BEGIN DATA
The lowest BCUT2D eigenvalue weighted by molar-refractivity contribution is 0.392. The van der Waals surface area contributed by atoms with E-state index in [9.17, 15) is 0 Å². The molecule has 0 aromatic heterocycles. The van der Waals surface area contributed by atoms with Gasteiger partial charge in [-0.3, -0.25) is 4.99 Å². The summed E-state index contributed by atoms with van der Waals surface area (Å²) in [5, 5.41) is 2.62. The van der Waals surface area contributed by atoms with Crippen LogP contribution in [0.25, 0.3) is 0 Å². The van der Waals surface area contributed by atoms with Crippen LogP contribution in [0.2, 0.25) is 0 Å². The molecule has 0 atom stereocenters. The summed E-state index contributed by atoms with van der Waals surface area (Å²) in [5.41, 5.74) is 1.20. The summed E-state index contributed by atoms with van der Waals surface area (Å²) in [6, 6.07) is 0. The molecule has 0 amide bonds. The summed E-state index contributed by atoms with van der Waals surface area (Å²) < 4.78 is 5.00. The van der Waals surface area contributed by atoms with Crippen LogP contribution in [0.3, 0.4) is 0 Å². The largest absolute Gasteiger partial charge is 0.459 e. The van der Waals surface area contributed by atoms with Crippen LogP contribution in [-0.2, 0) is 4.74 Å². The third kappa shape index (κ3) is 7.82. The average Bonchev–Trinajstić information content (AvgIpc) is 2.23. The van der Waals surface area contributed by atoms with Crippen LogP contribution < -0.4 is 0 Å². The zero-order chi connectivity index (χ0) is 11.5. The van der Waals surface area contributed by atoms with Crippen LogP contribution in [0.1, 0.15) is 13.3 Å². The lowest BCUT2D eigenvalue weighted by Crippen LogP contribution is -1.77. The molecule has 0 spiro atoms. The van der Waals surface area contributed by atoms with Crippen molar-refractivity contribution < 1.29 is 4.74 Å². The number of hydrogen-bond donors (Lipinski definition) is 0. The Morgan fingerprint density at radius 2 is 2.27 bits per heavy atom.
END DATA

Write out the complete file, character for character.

The lowest BCUT2D eigenvalue weighted by molar-refractivity contribution is 0.392. The van der Waals surface area contributed by atoms with E-state index in [9.17, 15) is 0 Å². The molecule has 0 aromatic heterocycles. The van der Waals surface area contributed by atoms with Gasteiger partial charge in [-0.3, -0.25) is 4.99 Å². The summed E-state index contributed by atoms with van der Waals surface area (Å²) in [5, 5.41) is 2.62. The van der Waals surface area contributed by atoms with Crippen LogP contribution in [0.25, 0.3) is 0 Å². The van der Waals surface area contributed by atoms with Crippen LogP contribution in [0.2, 0.25) is 0 Å². The molecule has 0 atom stereocenters. The summed E-state index contributed by atoms with van der Waals surface area (Å²) in [5.41, 5.74) is 1.20. The summed E-state index contributed by atoms with van der Waals surface area (Å²) in [6, 6.07) is 0. The molecule has 0 amide bonds. The summed E-state index contributed by atoms with van der Waals surface area (Å²) < 4.78 is 5.00. The van der Waals surface area contributed by atoms with Crippen LogP contribution in [0.3, 0.4) is 0 Å². The largest absolute Gasteiger partial charge is 0.459 e. The van der Waals surface area contributed by atoms with Crippen LogP contribution in [-0.2, 0) is 4.74 Å². The third kappa shape index (κ3) is 7.82. The average Bonchev–Trinajstić information content (AvgIpc) is 2.23. The van der Waals surface area contributed by atoms with Crippen LogP contribution < -0.4 is 0 Å². The zero-order chi connectivity index (χ0) is 11.5. The van der Waals surface area contributed by atoms with Crippen LogP contribution in [0.1, 0.15) is 13.3 Å². The lowest BCUT2D eigenvalue weighted by Crippen LogP contribution is -1.77. The molecule has 0 spiro atoms. The van der Waals surface area contributed by atoms with Crippen molar-refractivity contribution < 1.29 is 4.74 Å². The number of hydrogen-bond donors (Lipinski definition) is 0. The Morgan fingerprint density at radius 2 is 2.27 bits per heavy atom.